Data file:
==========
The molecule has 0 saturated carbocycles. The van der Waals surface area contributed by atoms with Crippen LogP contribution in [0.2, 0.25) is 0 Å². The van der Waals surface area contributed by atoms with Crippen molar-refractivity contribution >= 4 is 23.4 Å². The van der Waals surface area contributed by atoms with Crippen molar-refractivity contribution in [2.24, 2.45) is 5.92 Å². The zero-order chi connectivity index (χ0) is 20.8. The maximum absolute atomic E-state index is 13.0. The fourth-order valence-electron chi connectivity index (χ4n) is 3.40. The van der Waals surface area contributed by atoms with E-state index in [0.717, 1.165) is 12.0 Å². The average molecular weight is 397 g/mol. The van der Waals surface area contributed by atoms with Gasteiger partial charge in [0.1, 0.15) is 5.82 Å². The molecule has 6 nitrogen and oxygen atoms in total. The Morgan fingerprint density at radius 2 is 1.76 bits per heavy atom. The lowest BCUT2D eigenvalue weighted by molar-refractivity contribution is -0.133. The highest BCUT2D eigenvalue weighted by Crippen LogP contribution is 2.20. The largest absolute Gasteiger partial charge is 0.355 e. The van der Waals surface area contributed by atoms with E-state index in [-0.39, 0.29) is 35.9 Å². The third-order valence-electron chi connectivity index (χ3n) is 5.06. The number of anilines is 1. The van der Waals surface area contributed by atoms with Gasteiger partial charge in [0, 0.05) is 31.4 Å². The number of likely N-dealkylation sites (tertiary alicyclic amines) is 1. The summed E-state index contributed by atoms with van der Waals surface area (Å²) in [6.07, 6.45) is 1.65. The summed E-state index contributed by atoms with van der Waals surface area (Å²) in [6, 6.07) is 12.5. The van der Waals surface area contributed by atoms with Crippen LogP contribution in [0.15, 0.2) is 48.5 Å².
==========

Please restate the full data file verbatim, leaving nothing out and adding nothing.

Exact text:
The molecule has 0 saturated carbocycles. The van der Waals surface area contributed by atoms with Crippen LogP contribution in [0.2, 0.25) is 0 Å². The van der Waals surface area contributed by atoms with Crippen molar-refractivity contribution >= 4 is 23.4 Å². The van der Waals surface area contributed by atoms with Crippen molar-refractivity contribution in [2.24, 2.45) is 5.92 Å². The zero-order chi connectivity index (χ0) is 20.8. The maximum absolute atomic E-state index is 13.0. The fourth-order valence-electron chi connectivity index (χ4n) is 3.40. The van der Waals surface area contributed by atoms with E-state index in [0.717, 1.165) is 12.0 Å². The average molecular weight is 397 g/mol. The van der Waals surface area contributed by atoms with Gasteiger partial charge in [0.1, 0.15) is 5.82 Å². The molecule has 6 nitrogen and oxygen atoms in total. The Morgan fingerprint density at radius 2 is 1.76 bits per heavy atom. The lowest BCUT2D eigenvalue weighted by molar-refractivity contribution is -0.133. The highest BCUT2D eigenvalue weighted by Crippen LogP contribution is 2.20. The largest absolute Gasteiger partial charge is 0.355 e. The van der Waals surface area contributed by atoms with E-state index in [-0.39, 0.29) is 35.9 Å². The third-order valence-electron chi connectivity index (χ3n) is 5.06. The number of anilines is 1. The van der Waals surface area contributed by atoms with Gasteiger partial charge in [0, 0.05) is 31.4 Å². The number of likely N-dealkylation sites (tertiary alicyclic amines) is 1. The summed E-state index contributed by atoms with van der Waals surface area (Å²) in [6.07, 6.45) is 1.65. The summed E-state index contributed by atoms with van der Waals surface area (Å²) in [6, 6.07) is 12.5. The van der Waals surface area contributed by atoms with Crippen LogP contribution in [0.15, 0.2) is 48.5 Å².